Dan Sandman

05: The Interesting Narative by Olaudah Equiano

In Adventure, Autobiography, Books, Non-Fiction on 01/02/2013 at 12:00 pm

Camden Market has a number of curious second-hand bookshops hidden amongst the throng of tourists, juggling equipment and leather coats. There’s one I know in the market square amongst merchants competing for traveller’s coins; selling bags, food and incense candles. If you should ever pay it a visit, you will no doubt hear Radio 4 and smell old books upon your entrance. It’s a proper, old-fashioned purveyor of books; the sort of place where staff can be over heard complaining, with their eyes inside a good book, about the effects of the weather and the recession upon business. Don’t expect a warm welcome when entering and don’t expect a warm smile upon leaving.

“I was captivated by the beginning of the book where our hero paints a fascinating picture of his native land: a now distant African culture.”

However, places like this know their books, care about their books, and have a unique feel that you won’t find in Waterstone’s or Foyle’s. The truth is places like this are struggling and if we don’t keep going to places like this, they will be closed down. Where else could one discover two copies of The Interesting Narrative, a book first published in 1789, being promoted in the history section: the first copy, priced at £3.95, displayed sitting sideways on top of various books by black authors; the second copy, priced at £4.00, turned front-side out and given a separate stand. I studied the first page to gauge whether I enjoyed the writing style, read the blurb to gather whether the subject matter was of interest to me, and chose the £3.95 version as both books appeared to be identical.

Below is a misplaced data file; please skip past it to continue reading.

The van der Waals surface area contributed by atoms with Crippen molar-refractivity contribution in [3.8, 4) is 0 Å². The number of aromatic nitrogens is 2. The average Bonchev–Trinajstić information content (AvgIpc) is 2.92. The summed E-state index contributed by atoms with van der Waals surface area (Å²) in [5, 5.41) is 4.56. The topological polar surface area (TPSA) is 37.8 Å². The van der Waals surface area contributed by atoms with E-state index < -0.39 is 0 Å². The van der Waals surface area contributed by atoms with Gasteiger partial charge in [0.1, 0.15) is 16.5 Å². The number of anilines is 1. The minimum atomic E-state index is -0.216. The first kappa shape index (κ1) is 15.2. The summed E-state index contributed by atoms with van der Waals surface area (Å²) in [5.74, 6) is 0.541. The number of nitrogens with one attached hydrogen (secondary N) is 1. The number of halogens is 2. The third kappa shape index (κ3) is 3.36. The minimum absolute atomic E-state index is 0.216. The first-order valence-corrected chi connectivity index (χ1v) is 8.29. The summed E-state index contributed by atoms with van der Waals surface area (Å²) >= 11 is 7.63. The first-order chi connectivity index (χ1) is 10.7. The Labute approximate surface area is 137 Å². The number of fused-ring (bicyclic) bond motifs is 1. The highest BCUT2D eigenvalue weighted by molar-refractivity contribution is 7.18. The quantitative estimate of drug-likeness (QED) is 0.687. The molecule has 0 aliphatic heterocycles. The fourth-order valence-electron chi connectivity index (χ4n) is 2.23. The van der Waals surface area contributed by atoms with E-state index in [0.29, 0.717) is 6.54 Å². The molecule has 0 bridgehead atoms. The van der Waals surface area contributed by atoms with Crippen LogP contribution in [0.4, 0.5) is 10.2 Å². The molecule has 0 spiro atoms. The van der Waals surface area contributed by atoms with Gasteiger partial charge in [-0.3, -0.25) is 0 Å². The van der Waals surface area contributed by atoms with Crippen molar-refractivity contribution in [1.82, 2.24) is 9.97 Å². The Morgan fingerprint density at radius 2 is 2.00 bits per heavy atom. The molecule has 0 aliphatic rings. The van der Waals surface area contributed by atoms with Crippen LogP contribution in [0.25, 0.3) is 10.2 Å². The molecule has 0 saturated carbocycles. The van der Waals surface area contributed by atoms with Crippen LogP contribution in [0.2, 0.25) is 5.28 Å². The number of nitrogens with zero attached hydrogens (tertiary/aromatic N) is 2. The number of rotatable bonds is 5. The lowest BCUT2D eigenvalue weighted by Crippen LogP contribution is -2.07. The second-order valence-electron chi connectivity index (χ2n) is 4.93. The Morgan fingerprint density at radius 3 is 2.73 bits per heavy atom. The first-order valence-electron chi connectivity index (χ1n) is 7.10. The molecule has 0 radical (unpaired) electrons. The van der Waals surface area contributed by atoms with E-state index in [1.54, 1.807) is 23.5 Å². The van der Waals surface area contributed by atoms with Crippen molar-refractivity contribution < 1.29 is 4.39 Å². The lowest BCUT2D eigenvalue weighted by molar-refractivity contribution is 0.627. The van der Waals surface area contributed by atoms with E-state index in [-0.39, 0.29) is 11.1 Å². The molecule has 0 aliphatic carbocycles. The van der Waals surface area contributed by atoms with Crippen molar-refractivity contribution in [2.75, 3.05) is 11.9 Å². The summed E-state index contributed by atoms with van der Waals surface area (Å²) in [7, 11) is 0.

If you would indulge me, I’d like to talk a little about why I choose certain books before going  on to talk about the book itself. I know of some people, those who are not concerned with spoiling the story, who will test a book by reading the last page – I am firmly opposed to this method. With regards to blurb reading, if I am reading fiction, I consistently ignore the blurb until I have finished the book when it will be viewed as a reward for my reading accomplishments. Some books will be recommended or given to me by friends, others I’ll hear about from the papers or the radio, and sometimes I’ll simply comb the shelves of any bookshop that I happen to come across. The Interesting Narrative was chosen through a combination of all of the above.

The narrative is an autobiographical account of a man’s journey across many lands; from being kidnapped in what would now be south eastern Nigeria to becoming a respected member of the anti-slavery movement in London. Olaudah Equiano or Gustavas Vassa (as was his given name) narrates a story that is full of adventures across high seas and shocking tales of brutality towards slaves. It is an attack on the unfair treatment of slave workers and an argument for the author’s Christian beliefs. Alongside the descriptive prose is self-penned poetry, quotes from the bible and a list of subscribers, many of whom would have been influential public figures.

My opinion of the book is that the first two-thirds of the book, leading up to Equiano acquiring his freedom, are more enlightening than the last third which gives attention to his conversion to Methodism. I was captivated by the beginning of the book where our hero paints a fascinating picture of his native land: a now distant African culture. I was moved and impressed by the cruel treatment of innocent Africans depicted in chapter V and the author’s accompanying political arguments. However, I started to loose interest towards the end of the book, when the adventure narrative becomes too focussed on religious rhetoric which may have worked more effectively in a smaller dose. The Interesting Narrative is a well written memoir, an important historic book, and a book that I am glad I stumbled across.


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